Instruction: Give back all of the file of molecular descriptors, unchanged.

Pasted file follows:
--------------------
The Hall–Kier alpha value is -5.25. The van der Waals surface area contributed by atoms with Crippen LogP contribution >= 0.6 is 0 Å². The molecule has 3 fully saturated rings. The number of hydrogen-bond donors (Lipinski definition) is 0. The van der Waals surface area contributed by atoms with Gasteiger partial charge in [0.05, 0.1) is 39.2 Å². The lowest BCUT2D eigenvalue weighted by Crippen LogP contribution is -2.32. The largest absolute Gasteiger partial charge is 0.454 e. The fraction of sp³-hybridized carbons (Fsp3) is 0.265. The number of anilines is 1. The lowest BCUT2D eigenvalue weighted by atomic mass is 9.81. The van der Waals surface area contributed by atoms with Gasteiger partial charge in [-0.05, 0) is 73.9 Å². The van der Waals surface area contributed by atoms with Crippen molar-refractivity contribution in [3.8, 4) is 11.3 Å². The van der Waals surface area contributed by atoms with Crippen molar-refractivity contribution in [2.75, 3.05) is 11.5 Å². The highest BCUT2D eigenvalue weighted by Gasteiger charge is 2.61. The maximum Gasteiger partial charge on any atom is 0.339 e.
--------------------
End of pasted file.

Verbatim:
The Hall–Kier alpha value is -5.25. The van der Waals surface area contributed by atoms with Crippen LogP contribution >= 0.6 is 0 Å². The molecule has 3 fully saturated rings. The number of hydrogen-bond donors (Lipinski definition) is 0. The van der Waals surface area contributed by atoms with Gasteiger partial charge in [0.05, 0.1) is 39.2 Å². The lowest BCUT2D eigenvalue weighted by Crippen LogP contribution is -2.32. The largest absolute Gasteiger partial charge is 0.454 e. The fraction of sp³-hybridized carbons (Fsp3) is 0.265. The number of anilines is 1. The lowest BCUT2D eigenvalue weighted by atomic mass is 9.81. The van der Waals surface area contributed by atoms with Gasteiger partial charge in [-0.05, 0) is 73.9 Å². The van der Waals surface area contributed by atoms with Crippen molar-refractivity contribution in [3.8, 4) is 11.3 Å². The van der Waals surface area contributed by atoms with Crippen molar-refractivity contribution in [2.75, 3.05) is 11.5 Å². The highest BCUT2D eigenvalue weighted by Gasteiger charge is 2.61. The maximum Gasteiger partial charge on any atom is 0.339 e.